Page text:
______________________________________Water soluble wax            30%-70%Polymeric thickener            0%-4%Polymeric thickener            0%-4%Color             3%-10%Sparkle or glitter            20%-35%Preservative     0%-3%______________________________________

A preferred crayon composition is, as follows: Water soluble wax (EMERWAX 1255): 54.5%; Water soluble wax(MULTIWAX W 445): 5.9%; Polymeric thickener(CAB-O-SIL H55) silica gel: 1.2%; Polymeric thickener (non-ionic, water soluble, cellulose ethers: METHOCEL - Dow Chemical) 1.2%; Color: 6.0%; Sparkle: 30%; and, Preservative: 1.2%. This composition, as in the other compositions, has a processing temperature which is in the same range. Also, following application to a surface, such as paper, the sparkle appearance can be enhanced simply by rubbing.

For solid color paints, a suitable process for their manufacture includes: 1. adding CARBOMER and water to a high speed shear blender and mixing for about 10 minutes to obtain a uniform blend; 2. the blend is heated to about 130 F. for about 20 minutes to 1/2 hour with added glycerin and EMERWAX. This heating will melt the wax, and blending is continued for an additional 1/2 hour to 40 minutes to obtain a blending time of about 1 hour for the mixture of CARBOMER, water, glycerin and EMERWAX; 3. the balance of the ingredients (except the activator) are added, and the blending is continued at a reduced temperature of about 115 F.-120 F. for about 1/2 hour; 4. the activator is then added last and the blending is continued for about 15 minutes; 5. the ingredients are poured to a machine filler at about 90 F.-115 F., and poured and then hardened in situ for up to about 48 hours.

A similar procedure is followed in the case of poster paints, color brushes and roller balls. In the case of the crayons, the ingredients are heated and blended for a sufficient time to obtain a uniform melt, the components being added in the same order as for color paints, where appropriate. If it is desired to incorporate scents, perfumes, flavors, etc., into the composition, these may be added in step 3. These can include licorice, chocolate, lemon, lime, fragrances, etc.

While the components disclosed are of the water soluble type, water insoluble components may be used and still produce a phase comparable compound. This is obtained by linking components such as water insoluble thickeners, waxes, colors and adhesives to the water soluble components using dispersing agents such as quaternary ammonium compounds, polysorbates, polyethylene glycols (PEG compounds), etc. This technique enables compounds such as stearic acid and cetyl alcohol to be substituted in place of or used in conjunction with the microcrystalline wax.

In general, waxes may be employed provided they ace either in an emulsion form, or if they are emulsifyable. Preferably, these waxes are non toxic, such as cosmetic and/or petroleum waxes, and these include paraffin, polyethylene, polymerized and microcrystalline waxes. The most preferred waxes are both non toxic and edible, and these waxes are usually derived from edible products; examples include beeswax, candelilla, carnauba (Brazil), vegetable waxes, etc.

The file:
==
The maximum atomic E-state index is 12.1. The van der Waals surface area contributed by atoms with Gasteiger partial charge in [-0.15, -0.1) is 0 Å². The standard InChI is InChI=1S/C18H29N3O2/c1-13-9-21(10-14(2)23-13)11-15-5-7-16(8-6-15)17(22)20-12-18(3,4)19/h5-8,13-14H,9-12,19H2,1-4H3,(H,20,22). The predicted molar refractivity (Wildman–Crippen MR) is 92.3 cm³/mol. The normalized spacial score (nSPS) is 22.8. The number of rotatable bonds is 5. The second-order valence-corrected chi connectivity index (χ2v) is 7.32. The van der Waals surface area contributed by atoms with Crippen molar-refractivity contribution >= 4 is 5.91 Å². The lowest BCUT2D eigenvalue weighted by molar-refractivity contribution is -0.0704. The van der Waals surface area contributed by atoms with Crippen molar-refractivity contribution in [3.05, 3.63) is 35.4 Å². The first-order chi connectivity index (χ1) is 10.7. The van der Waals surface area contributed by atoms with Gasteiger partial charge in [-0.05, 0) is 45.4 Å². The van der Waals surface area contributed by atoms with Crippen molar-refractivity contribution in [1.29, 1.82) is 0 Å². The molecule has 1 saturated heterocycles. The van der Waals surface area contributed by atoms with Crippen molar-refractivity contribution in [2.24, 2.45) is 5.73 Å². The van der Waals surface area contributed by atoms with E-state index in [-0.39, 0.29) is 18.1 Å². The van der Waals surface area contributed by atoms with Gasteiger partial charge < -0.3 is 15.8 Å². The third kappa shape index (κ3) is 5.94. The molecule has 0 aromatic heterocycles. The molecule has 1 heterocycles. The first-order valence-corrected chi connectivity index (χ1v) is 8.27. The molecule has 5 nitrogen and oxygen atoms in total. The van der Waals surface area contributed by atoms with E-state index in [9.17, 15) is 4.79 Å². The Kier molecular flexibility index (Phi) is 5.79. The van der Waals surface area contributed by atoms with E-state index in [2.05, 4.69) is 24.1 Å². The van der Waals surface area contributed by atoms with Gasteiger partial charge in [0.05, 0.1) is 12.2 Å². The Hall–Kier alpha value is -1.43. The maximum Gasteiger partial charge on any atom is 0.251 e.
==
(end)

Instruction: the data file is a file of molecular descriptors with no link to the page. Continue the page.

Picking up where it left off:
Thus typical waxes which are usable include water insoluble waxes which can be used with linking compounds to form phase stable emulsions such as bayberry wax and bees waxes, and substitutes for these myricyl esters such as palmitates, stearates and oleates; synthetic waxes; ceresin, otherwise known as earth wax, and which may contain paraffin, and substitutes such as mineral and ozacerite waxes; parffin waxes; polymer waxes such as low molecular weight polypropylene and polyethylenes; spermaceti wax (cetyl palmirate); candelilla wax; lanolin and lanesterol waxes; palm wax; carnauba and ouricury waxes; rice bean wax; vegetable waxes; lignit (montan) waxes; Japan wax, and mixtures or blends of these. Most of these waxes may be purchased as wax emulsions, i.e., the wax has been converted, by the manufacturer or processor, to an emulsion by blending with one or more liners causing them to emulsify. If the wax is not purchased as an emulsion, it must be converted to an emulsion by the purchaser by blending the wax with one or more suitable linkers.

A wide variety of linkers and/or emulsifiers which can be used to produce a wax emulsion include: alcohol ethoxylates; PEG esters, monostearates; phosphate esters; polysorbate esters; monoglycerides; polyglyceryl esters; sorbitol esters, etc. The linkers or emulsifiers should be non toxic, and preferably edible, such as polysorbates, glycerol and sorbitol esters, etc.

Adhesives which are suitable are those which are non toxic, and which do not cure in air, in the case of water colors or crayons. Preferably, the adhesives employed in this invention are transparent or transluscent, and this enables less color and glitter to be used in the composition compared to those compositions which employ opaque adhesives.

Patent Citations
Cited PatentFiling datePublication dateApplicantTitle
US4840670 *Mar 16, 1987Jun 20, 1989Color Quest Inc.Water soluble coloring compositions containing sparkle components
US4840699 *Dec 28, 1987Jun 20, 1989Ghemini TechnologiesGallium arsenide crystal growth
US4859242 *Mar 16, 1987Aug 22, 1989Color Quest Inc.Water soluble coloring compositions containing sparkle components
Referenced by
Citing PatentFiling datePublication dateApplicantTitle
US5885342 *May 9, 1997Mar 23, 1999Engelhard CorporationBlended nacreous pigments, colorants and adjuvants
US6344498Mar 27, 2000Feb 5, 2002Binney & Smith, Inc.Erasable marking composition
US6602332 *Jun 11, 2001Aug 5, 2003Buncho CorporationSolid glitter marker
US6706783Oct 10, 2001Mar 16, 2004Binney & SmithErasable marking composition
WO2012034208A1 *Sep 14, 2010Mar 22, 2012Lorama Inc.Low voc and ape free universal paint colourant compositions
WO2014018075A1 *Nov 1, 2012Jan 30, 2014Crayola, LlcDissolvable films and methods of using the same
U.S. Classification523/164, 106/31.94, 106/31.1
International ClassificationC09D13/00, C09D5/00, C09D5/02
Cooperative ClassificationC09D5/00, C09D5/028, C09D5/024, C09D13/00
European ClassificationC09D5/00, C09D13/00, C09D5/02K8, C09D5/02K
Legal Events
Oct 20, 1998FPExpired due to failure to pay maintenance fee
Effective date: 19980809
Aug 9, 1998LAPSLapse for failure to pay maintenance fees